Period drama ‘Gilded Age’ faithfully depicts New York in late 1800s


Photo by Alison Rosa and HBO

Gilded Age depicts 1880s New York in a unique light.

Emily Varker, Copy Editor

When people think of the period drama genre, they most likely picture proper, clearly upper-class British people speaking about the woes of their lives. However, recent efforts have been made to expand the definition of the genre and showcase other types of people and places in the world. Taking its place amongst these efforts is “The Gilded Age,” the latest show from Julian Fellowes, the creator of the wildly popular “Downton Abbey.” This is a period drama that hits close to home as it is set in 1880s New York and partially filmed in the Hudson Valley. Living close to a city where many of the most notable buildings and landmarks were built by and bear names such as Rockefeller, Vanderbilt and Carnegie, it is interesting to see the history of the time period that shaped current New York. 

Though featuring many characters, the story centers on two families: the Van Rhijns and the Russells. The Van Rhijns are an old money family led by Agnes (Christine Baranski), who dislikes the changes that are coming to New York City through the new money families starting to take over. One example of these families is the Russell family, who recently made their fortune and built a grand mansion right across the street from the Van Rhijns. Ambitious wife Bertha (Carrie Coon) struggles to break into elite society while husband George (Morgan Spector) continues to increase in power.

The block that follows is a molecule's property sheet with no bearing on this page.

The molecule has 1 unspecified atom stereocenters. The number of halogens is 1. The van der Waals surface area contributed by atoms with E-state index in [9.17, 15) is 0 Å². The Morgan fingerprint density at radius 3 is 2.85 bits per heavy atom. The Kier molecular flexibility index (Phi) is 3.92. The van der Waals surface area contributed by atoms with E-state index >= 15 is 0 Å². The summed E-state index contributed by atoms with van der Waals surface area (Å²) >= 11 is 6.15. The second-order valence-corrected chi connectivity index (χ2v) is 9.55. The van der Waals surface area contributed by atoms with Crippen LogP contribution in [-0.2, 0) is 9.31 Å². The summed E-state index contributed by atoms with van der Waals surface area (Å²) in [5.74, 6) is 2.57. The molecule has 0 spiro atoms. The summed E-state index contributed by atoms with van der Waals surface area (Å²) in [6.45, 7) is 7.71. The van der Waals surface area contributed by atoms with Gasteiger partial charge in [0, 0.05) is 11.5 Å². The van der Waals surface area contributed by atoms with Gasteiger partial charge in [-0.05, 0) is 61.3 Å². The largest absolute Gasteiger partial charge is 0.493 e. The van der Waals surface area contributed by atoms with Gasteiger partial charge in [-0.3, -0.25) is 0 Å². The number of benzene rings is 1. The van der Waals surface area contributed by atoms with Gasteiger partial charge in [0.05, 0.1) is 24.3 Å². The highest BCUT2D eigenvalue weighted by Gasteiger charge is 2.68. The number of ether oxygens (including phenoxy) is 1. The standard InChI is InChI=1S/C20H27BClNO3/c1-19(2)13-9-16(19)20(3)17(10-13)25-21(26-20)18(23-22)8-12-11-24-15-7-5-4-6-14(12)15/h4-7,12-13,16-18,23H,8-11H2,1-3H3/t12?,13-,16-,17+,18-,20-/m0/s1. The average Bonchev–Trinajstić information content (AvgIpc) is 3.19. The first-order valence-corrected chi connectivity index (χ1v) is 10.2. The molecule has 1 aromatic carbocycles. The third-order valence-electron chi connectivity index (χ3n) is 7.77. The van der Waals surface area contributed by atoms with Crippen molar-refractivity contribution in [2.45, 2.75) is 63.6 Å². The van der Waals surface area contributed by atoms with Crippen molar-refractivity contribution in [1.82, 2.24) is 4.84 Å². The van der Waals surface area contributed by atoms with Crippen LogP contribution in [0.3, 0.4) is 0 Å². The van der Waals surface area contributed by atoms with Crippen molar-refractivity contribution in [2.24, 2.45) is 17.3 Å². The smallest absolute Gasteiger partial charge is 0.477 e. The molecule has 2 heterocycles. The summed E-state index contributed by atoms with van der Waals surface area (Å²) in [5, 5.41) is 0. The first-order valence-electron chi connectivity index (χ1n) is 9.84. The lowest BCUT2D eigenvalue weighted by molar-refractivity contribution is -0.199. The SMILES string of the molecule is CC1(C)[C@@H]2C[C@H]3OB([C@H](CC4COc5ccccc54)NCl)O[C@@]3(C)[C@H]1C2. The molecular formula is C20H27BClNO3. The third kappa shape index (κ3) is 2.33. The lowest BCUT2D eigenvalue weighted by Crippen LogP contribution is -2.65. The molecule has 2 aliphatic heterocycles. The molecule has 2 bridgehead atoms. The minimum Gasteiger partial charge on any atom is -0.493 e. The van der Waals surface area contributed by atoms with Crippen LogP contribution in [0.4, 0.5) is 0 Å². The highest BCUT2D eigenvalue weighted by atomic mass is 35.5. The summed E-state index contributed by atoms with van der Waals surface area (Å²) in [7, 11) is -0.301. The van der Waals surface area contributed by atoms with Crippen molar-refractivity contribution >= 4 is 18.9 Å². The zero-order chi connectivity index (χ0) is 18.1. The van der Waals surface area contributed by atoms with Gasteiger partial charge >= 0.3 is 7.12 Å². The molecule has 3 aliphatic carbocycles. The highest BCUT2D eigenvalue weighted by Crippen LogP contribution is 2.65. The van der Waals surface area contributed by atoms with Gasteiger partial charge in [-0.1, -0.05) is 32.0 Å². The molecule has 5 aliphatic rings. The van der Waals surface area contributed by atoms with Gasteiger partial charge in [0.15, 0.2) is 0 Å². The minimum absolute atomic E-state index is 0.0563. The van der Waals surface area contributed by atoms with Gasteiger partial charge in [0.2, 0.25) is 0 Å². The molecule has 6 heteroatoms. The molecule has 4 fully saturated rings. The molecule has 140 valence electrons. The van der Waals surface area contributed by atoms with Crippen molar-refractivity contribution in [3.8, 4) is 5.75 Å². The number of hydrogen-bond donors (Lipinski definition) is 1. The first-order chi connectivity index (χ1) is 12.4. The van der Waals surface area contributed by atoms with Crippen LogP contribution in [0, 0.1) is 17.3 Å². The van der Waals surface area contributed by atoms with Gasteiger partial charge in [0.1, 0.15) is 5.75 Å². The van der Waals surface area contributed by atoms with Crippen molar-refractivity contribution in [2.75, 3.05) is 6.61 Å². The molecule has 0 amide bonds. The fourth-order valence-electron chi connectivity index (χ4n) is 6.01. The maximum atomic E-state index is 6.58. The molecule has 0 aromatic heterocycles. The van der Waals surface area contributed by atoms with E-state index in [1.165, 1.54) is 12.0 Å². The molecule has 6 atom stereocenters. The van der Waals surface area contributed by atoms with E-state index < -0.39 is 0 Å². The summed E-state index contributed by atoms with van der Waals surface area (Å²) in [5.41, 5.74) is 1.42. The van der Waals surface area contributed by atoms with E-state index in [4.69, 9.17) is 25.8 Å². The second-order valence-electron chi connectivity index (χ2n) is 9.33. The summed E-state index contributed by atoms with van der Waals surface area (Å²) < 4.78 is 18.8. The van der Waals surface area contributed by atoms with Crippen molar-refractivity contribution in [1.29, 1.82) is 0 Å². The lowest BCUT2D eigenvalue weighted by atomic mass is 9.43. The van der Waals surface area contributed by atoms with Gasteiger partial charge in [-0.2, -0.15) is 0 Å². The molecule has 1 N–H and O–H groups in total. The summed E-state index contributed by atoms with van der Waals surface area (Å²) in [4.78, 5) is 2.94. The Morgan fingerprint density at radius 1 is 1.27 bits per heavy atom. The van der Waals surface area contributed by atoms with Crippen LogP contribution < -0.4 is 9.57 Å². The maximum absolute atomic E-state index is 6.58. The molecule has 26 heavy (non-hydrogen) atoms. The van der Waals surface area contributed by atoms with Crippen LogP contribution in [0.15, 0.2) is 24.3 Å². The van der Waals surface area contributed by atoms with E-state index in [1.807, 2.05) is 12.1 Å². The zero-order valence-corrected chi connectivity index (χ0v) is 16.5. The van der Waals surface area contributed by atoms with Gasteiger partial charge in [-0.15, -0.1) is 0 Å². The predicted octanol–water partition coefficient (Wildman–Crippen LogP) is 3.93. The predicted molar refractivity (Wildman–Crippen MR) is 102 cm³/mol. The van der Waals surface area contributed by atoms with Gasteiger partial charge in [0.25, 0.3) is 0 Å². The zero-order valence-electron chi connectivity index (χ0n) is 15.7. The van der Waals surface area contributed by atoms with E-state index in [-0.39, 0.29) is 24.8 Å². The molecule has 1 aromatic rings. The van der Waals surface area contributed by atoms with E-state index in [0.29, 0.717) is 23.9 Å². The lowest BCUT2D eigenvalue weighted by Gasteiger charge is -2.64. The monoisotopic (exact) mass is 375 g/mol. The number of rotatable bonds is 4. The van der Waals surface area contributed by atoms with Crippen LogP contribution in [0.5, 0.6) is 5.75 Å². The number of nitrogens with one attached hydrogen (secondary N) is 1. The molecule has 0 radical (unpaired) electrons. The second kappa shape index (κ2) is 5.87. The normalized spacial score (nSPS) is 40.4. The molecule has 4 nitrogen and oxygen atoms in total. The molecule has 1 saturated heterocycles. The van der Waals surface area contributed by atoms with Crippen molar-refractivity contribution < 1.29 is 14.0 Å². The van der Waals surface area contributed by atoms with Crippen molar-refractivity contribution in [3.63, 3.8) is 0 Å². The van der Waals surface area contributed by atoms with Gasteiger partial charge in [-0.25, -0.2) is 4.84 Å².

From the costumes to the sets, everything is designed to immerse the audience in the world of 1880s New York. It is worth watching the show just to admire how beautiful it is alone. However, there are also a number of stand-out performances to see as well. Christine Baranski perfectly plays the uptight, snooty, pragmatic Agnes Van Rhijn, trying to deny that the world is changing around her. Her interactions with her idealistic, sweet sister Ada (Cynthia Nixon) are amongst the best scenes in the show. Another stand out is Peggy Scott (Denée Benton), the ambitious young author who becomes a secretary for Agnes. She gives insight to an often-overlooked area of history, namely the elite, educated Black population living in Brooklyn in the late 19th century. The showrunners worked closely with the actress and academics specializing in the study of the Black elite to portray Peggy in a way that was vibrant and rich, and it truly shines through in Benton’s performance. 

The show’s biggest drawback is that it can’t quite seem to decide if it admires the era it’s portraying or not. It certainly does not shy away from showing the negative aspects of the era from corruption in government and finance to the silencing of Peggy as she tries to get published. However, the show hinges on the premise of viewing the Russells as heroic underdogs facing down the Goliath of the New York elite. One can’t help but want them to succeed in breaking into the pretentious, locked world. Yet, it is hard to ignore the fact that George is a robber baron who most likely made his money through exploiting others and cutting corners. However, the show wants us to at least see them as aspirational. They are underdogs even though they have more money than pretty much everyone else portrayed, and they have the happiest and most faithful marriage of any in the show. Setting aside one’s moral scruples may turn some people off from this show, but if you take pleasure in watching morally questionable people navigate a constantly changing world or just simply love period dramas, “The Gilded Age” might just be for you.